Spending Time with Mom

Before we moved to NY to be near my elderly parents and ailing father, the only time I spent with my family was too-brief visits that invariably involved a lot of stress, fighting, and then retreating back to Massachusetts. Moving to NY to be closer to my parents and to be a resource for them improved my feelings towards them because I got to see my mom and dad under rather ordinary, non-holiday circumstances on a regular basis.

Since my dad died in December and my sister A returned home to Tennessee, I have made the effort to spend some time with my mother every day. This is easier for me than it sounds because I live in the apartment upstairs with my husband and three cats. We have our own space with its own entrance, shared foyer, a privacy door to our apartment, and we pay rent. Since I am working from home, I have the latitude to visit my mother several times a day and/or spend awhile with her.

The best thing about this arrangement is that I am laughing a lot more because my mom is a very funny lady. When I used to come home for visits, I might be around during a time when she was complaining a lot. I would find it hard to want to spend time with her because I might be staying with them in a nearby room. Now, because I spend a lot of time with her, the percent of time I spend with her where she is in complaining mode is less than it used to be.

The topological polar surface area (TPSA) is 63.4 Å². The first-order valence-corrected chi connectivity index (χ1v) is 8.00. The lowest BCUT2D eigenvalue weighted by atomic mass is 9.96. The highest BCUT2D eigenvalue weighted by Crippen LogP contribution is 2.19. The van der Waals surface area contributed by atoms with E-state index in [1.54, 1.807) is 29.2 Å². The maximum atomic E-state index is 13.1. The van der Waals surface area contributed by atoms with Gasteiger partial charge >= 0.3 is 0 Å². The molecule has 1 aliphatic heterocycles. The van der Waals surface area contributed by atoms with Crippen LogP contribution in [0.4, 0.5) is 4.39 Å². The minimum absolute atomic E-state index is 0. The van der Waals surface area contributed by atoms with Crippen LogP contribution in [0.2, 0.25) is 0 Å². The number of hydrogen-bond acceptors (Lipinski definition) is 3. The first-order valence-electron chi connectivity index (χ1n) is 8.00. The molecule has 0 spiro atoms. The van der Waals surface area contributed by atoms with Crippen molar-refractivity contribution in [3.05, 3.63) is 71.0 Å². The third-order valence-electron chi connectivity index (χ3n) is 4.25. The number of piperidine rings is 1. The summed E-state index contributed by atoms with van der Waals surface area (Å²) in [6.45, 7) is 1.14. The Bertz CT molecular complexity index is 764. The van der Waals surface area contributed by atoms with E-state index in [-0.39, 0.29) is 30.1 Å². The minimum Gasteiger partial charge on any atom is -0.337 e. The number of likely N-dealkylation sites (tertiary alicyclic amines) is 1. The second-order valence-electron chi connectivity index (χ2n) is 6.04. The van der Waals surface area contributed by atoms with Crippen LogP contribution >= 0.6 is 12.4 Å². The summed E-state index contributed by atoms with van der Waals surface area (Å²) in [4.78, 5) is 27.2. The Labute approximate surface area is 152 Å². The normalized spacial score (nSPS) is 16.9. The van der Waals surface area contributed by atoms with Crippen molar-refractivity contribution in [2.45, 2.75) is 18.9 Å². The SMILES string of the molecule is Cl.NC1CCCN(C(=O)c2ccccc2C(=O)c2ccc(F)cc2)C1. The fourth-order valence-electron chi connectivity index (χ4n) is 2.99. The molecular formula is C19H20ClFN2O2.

My mother is a good storyteller. She will share with me memories of my father, growing up in dire poverty in Italy, or good times with friends she had. Her high-pitched, rapid-giggling style of laughing is enough to get you laughing so hard that you have tears streaming down your face without even having a reason to laugh.

I get to pop on downstairs and give her a hug. I get to offer to get things for her when I am out running errands on my own. In return, she feeds me. Oh, does she feed me! Even though my Italian-born excellent cook mother does not cook as much, she often shares what she cooks with me, or she will buy food and give us half. I fill her car with gas when it needs it. I call her doctor’s office or Medicare or Social Security or her various insurance and pension companies so she does not have to deal with talking over the phone with a thick accent and her hearing aid removed.

Just tonight, I came away with the some fresh baked coffee cake with drizzled icing and walnut bits. If a better relationship with my mother who makes me laugh isn’t the icing on the coffee cafe, then I don’t know what is.


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